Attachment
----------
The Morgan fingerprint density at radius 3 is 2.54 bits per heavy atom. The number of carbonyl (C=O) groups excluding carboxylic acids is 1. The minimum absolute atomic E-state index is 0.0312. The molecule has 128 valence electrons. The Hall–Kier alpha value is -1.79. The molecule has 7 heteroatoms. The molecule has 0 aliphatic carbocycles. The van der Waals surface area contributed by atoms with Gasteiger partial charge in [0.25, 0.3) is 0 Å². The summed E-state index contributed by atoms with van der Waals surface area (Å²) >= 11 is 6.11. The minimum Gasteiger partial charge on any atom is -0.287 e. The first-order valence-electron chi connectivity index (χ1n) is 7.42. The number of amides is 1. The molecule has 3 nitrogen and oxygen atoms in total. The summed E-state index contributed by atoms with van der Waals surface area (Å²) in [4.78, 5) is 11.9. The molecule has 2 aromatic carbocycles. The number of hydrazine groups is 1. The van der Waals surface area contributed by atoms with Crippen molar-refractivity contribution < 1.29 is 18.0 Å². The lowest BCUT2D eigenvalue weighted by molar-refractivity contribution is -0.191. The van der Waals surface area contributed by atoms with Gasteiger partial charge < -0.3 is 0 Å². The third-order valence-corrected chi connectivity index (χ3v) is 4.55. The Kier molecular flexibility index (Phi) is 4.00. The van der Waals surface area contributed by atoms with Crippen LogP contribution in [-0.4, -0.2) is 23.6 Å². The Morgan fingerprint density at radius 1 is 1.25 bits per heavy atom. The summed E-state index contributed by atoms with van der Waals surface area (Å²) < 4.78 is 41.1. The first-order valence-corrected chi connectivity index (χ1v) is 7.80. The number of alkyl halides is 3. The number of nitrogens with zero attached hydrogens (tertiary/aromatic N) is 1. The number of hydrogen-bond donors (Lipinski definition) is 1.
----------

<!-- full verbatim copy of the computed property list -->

The Morgan fingerprint density at radius 3 is 2.54 bits per heavy atom. The number of carbonyl (C=O) groups excluding carboxylic acids is 1. The minimum absolute atomic E-state index is 0.0312. The molecule has 128 valence electrons. The Hall–Kier alpha value is -1.79. The molecule has 7 heteroatoms. The molecule has 0 aliphatic carbocycles. The van der Waals surface area contributed by atoms with Gasteiger partial charge in [0.25, 0.3) is 0 Å². The summed E-state index contributed by atoms with van der Waals surface area (Å²) >= 11 is 6.11. The minimum Gasteiger partial charge on any atom is -0.287 e. The first-order valence-electron chi connectivity index (χ1n) is 7.42. The number of amides is 1. The molecule has 3 nitrogen and oxygen atoms in total. The summed E-state index contributed by atoms with van der Waals surface area (Å²) in [4.78, 5) is 11.9. The molecule has 2 aromatic carbocycles. The number of hydrazine groups is 1. The van der Waals surface area contributed by atoms with Crippen molar-refractivity contribution < 1.29 is 18.0 Å². The lowest BCUT2D eigenvalue weighted by molar-refractivity contribution is -0.191. The van der Waals surface area contributed by atoms with Gasteiger partial charge < -0.3 is 0 Å². The third-order valence-corrected chi connectivity index (χ3v) is 4.55. The Kier molecular flexibility index (Phi) is 4.00. The van der Waals surface area contributed by atoms with Crippen LogP contribution in [-0.4, -0.2) is 23.6 Å². The Morgan fingerprint density at radius 1 is 1.25 bits per heavy atom. The summed E-state index contributed by atoms with van der Waals surface area (Å²) < 4.78 is 41.1. The first-order valence-corrected chi connectivity index (χ1v) is 7.80. The number of alkyl halides is 3. The number of nitrogens with zero attached hydrogens (tertiary/aromatic N) is 1. The number of hydrogen-bond donors (Lipinski definition) is 1.